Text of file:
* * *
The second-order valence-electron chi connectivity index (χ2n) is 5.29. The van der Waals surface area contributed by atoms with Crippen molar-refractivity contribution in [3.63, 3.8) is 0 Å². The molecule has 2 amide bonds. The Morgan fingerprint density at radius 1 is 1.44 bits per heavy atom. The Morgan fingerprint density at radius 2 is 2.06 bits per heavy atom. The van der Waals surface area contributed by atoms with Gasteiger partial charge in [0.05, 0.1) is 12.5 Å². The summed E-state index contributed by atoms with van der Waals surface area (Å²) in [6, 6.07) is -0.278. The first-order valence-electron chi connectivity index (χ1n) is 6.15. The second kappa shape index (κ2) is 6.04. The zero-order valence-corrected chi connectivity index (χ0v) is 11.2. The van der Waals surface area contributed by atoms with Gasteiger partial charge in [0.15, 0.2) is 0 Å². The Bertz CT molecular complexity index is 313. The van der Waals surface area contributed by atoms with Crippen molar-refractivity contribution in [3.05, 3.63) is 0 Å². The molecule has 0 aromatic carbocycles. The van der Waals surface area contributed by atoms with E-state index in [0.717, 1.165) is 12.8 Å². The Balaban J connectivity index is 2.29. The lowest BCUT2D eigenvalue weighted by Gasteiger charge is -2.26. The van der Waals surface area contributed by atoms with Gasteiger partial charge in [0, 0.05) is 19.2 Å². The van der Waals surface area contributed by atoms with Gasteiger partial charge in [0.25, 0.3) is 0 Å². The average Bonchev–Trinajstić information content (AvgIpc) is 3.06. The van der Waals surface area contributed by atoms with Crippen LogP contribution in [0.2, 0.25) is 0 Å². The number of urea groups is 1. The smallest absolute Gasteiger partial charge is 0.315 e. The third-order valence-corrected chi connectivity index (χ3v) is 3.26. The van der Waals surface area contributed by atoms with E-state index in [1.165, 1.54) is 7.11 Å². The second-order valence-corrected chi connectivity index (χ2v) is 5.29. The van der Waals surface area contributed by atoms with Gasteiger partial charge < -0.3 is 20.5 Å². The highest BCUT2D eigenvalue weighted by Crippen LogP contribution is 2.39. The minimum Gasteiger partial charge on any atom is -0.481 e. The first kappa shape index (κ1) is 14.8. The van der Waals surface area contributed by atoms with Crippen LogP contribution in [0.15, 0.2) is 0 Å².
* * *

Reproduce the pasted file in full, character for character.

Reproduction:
The second-order valence-electron chi connectivity index (χ2n) is 5.29. The van der Waals surface area contributed by atoms with Crippen molar-refractivity contribution in [3.63, 3.8) is 0 Å². The molecule has 2 amide bonds. The Morgan fingerprint density at radius 1 is 1.44 bits per heavy atom. The Morgan fingerprint density at radius 2 is 2.06 bits per heavy atom. The van der Waals surface area contributed by atoms with Gasteiger partial charge in [0.05, 0.1) is 12.5 Å². The summed E-state index contributed by atoms with van der Waals surface area (Å²) in [6, 6.07) is -0.278. The first-order valence-electron chi connectivity index (χ1n) is 6.15. The second kappa shape index (κ2) is 6.04. The zero-order valence-corrected chi connectivity index (χ0v) is 11.2. The van der Waals surface area contributed by atoms with Gasteiger partial charge in [0.15, 0.2) is 0 Å². The Bertz CT molecular complexity index is 313. The van der Waals surface area contributed by atoms with Crippen molar-refractivity contribution in [3.05, 3.63) is 0 Å². The molecule has 0 aromatic carbocycles. The van der Waals surface area contributed by atoms with E-state index in [0.717, 1.165) is 12.8 Å². The Balaban J connectivity index is 2.29. The lowest BCUT2D eigenvalue weighted by Gasteiger charge is -2.26. The van der Waals surface area contributed by atoms with Gasteiger partial charge in [0, 0.05) is 19.2 Å². The van der Waals surface area contributed by atoms with Gasteiger partial charge in [0.25, 0.3) is 0 Å². The average Bonchev–Trinajstić information content (AvgIpc) is 3.06. The van der Waals surface area contributed by atoms with Crippen LogP contribution in [0.2, 0.25) is 0 Å². The number of urea groups is 1. The smallest absolute Gasteiger partial charge is 0.315 e. The third-order valence-corrected chi connectivity index (χ3v) is 3.26. The van der Waals surface area contributed by atoms with E-state index in [1.165, 1.54) is 7.11 Å². The second-order valence-corrected chi connectivity index (χ2v) is 5.29. The van der Waals surface area contributed by atoms with Gasteiger partial charge < -0.3 is 20.5 Å². The highest BCUT2D eigenvalue weighted by Crippen LogP contribution is 2.39. The minimum Gasteiger partial charge on any atom is -0.481 e. The first kappa shape index (κ1) is 14.8. The van der Waals surface area contributed by atoms with Crippen LogP contribution in [0.15, 0.2) is 0 Å².